In eleventh century Scotland, three witches foretell that Macbeth will become King, while Banquo will beget Kings. Macbeth accordingly has King Duncan slain, and is duly crowned in his place. But that's where his problems really begin.
In fog-dripping, barren and sometimes macabre settings, 11th-century Scottish nobleman Macbeth is led by an evil prophecy and his ruthless yet desirable wife to the treasonous act that ... See full summary »
The Scottish lord Macbeth, chooses evil as the way to fulfill his ambition for power. He commits regicide to become king and then furthers his moral descent with a reign of murderous terror... See full summary »
After completing their job, two ex-cons, are quickly informed that they have assassinated the wrong individual. With the stakes high they must quickly correct their mistake before covers are blown and innocent lives are lost.
Psycho Joe, a petrol-head from Altona, Melbourne, secures employment at a local Supermarket. Here, he meets the over-sexed Dazey. Joe and Dazey form a friendship based on a mutual interest ... See full summary »
Macbeth, the Thane of Glamis, receives a prophecy from a trio of witches that one day he will become King of Scotland. Consumed by ambition and spurred to action by his wife, Macbeth murders his king and takes the throne for himself.
Brilliant young general Macbeth pulls off a glorious victory in battle before returning to an indolent court where honours are dispensed by whim. Spurred on by prophesying drifters and an ... See full summary »
When should we three meet again? In thunder, lightening, or in rain?
When the hurley burley's done. When the battle's lost and won.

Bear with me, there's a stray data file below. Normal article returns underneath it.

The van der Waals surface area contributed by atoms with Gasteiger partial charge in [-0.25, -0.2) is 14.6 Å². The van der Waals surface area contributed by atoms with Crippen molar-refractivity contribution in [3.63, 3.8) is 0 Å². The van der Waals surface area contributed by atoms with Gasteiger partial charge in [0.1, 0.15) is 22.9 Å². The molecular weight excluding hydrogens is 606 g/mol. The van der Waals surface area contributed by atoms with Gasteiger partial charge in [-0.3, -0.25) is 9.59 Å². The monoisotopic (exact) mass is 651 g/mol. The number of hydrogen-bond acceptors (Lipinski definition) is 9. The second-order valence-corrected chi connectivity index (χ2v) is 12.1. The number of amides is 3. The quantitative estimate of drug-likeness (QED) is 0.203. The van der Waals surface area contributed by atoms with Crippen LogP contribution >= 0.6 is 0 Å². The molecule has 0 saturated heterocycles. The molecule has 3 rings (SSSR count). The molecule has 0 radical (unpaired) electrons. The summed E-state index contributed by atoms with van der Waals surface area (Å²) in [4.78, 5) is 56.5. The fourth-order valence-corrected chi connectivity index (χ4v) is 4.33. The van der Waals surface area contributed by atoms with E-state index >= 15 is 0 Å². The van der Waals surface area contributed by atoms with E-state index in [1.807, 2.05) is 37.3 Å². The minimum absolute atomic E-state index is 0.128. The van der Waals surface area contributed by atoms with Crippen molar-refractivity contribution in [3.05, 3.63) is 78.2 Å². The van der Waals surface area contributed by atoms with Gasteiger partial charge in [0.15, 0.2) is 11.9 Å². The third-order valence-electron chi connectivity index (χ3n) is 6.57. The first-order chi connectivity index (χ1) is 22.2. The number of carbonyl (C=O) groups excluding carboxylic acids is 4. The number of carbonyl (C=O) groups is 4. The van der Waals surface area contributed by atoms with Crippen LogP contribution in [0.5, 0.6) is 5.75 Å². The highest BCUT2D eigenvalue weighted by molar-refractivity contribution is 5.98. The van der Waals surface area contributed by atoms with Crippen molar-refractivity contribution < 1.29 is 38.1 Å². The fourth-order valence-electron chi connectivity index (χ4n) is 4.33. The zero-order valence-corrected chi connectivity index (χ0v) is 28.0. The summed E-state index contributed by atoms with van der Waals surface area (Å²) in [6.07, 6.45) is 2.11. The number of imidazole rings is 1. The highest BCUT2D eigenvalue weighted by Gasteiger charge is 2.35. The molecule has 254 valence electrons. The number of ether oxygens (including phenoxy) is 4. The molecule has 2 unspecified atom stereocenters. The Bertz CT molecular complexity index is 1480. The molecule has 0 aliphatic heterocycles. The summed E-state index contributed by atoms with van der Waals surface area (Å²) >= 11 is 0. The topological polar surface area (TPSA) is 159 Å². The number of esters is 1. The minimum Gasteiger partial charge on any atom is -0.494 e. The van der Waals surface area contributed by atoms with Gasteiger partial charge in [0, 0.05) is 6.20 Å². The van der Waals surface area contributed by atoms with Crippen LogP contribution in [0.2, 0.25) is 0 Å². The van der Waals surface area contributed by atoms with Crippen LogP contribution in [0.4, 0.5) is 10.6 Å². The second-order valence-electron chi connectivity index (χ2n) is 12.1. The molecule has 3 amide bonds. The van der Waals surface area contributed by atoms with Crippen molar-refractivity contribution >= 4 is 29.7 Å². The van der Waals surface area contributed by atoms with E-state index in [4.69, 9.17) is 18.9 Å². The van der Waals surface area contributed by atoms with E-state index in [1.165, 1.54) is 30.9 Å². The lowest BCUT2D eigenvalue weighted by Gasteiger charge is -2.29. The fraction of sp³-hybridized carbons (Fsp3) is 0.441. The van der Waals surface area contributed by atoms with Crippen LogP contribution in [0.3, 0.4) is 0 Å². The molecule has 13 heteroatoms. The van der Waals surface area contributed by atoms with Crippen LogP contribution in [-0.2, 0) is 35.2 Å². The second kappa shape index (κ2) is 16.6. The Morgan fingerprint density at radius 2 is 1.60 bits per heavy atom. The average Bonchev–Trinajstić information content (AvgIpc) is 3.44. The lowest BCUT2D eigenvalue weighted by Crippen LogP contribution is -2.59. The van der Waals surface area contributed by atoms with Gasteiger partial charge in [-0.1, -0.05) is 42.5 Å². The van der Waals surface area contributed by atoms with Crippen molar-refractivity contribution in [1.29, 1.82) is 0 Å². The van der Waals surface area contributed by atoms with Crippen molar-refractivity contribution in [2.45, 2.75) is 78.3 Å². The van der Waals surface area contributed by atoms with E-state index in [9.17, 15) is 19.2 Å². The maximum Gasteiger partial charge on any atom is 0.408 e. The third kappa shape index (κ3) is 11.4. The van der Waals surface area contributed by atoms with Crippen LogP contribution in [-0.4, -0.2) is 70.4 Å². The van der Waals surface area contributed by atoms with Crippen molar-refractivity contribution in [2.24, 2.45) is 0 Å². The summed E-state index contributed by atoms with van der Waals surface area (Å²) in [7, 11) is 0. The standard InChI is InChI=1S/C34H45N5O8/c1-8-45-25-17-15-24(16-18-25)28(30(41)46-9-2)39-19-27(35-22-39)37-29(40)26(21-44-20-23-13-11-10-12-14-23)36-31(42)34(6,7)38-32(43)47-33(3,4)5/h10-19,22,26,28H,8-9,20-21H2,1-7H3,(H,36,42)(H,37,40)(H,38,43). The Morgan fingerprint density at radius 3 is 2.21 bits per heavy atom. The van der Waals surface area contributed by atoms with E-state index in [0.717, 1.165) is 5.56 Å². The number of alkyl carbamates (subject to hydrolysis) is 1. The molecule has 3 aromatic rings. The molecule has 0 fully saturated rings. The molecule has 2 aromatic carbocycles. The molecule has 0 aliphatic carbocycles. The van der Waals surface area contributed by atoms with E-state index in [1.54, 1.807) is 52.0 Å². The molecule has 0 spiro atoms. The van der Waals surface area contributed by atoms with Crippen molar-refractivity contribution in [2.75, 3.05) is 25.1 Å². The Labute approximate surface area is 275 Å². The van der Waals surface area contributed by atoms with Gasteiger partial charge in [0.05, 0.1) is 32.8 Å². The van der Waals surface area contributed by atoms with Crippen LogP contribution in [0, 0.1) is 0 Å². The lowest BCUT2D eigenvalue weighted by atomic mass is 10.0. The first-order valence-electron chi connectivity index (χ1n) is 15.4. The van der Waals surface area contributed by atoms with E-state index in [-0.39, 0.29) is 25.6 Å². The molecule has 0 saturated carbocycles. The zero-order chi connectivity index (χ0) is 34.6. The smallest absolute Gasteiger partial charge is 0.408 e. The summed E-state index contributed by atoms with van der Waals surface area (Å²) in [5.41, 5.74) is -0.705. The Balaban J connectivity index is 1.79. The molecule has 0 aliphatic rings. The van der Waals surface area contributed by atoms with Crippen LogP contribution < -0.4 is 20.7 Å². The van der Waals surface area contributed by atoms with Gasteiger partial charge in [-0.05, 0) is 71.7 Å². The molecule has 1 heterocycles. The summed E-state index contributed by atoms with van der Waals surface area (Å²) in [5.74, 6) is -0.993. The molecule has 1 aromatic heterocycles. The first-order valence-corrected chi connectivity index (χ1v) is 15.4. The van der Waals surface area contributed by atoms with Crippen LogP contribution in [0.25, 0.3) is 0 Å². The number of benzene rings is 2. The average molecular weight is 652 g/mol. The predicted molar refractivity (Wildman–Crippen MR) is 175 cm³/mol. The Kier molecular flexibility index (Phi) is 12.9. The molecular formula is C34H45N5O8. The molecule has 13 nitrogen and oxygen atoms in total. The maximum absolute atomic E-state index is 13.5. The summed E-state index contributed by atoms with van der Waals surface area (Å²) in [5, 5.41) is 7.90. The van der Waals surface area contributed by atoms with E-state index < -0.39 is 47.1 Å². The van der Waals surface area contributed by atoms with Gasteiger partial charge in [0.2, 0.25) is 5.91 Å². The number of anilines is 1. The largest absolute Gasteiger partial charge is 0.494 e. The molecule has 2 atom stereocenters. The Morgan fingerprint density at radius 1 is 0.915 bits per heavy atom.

That will be ere the set of sun.
Where the place?
Upon the Heath, there to meet with Macbeth.
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Near the very end of the closing credits, the voice of one of the witches can be heard, very faintly whispering, "His issue shall be kings." See more »
Well actually it is adapted from a play from Shakespeare, but it's not your typical Shakespearian adaptation you'll get here. Although the dialog seems to be spoken as it stood in the book (I don't know it word for word, but they use Shakespearian "language"), the whole thing is brought into a more modern world. It's not the first movie to do so, but I guess it's the first to be quite so brutal about it (literally speaking in this case).
The acting is quite good and with a bit of settling in time, you'll not even notice that this is done after a Shakespeare play, but see it as an action-drama (movie). And if you can do that, than you can enjoy it too (as much as it is possible for you).
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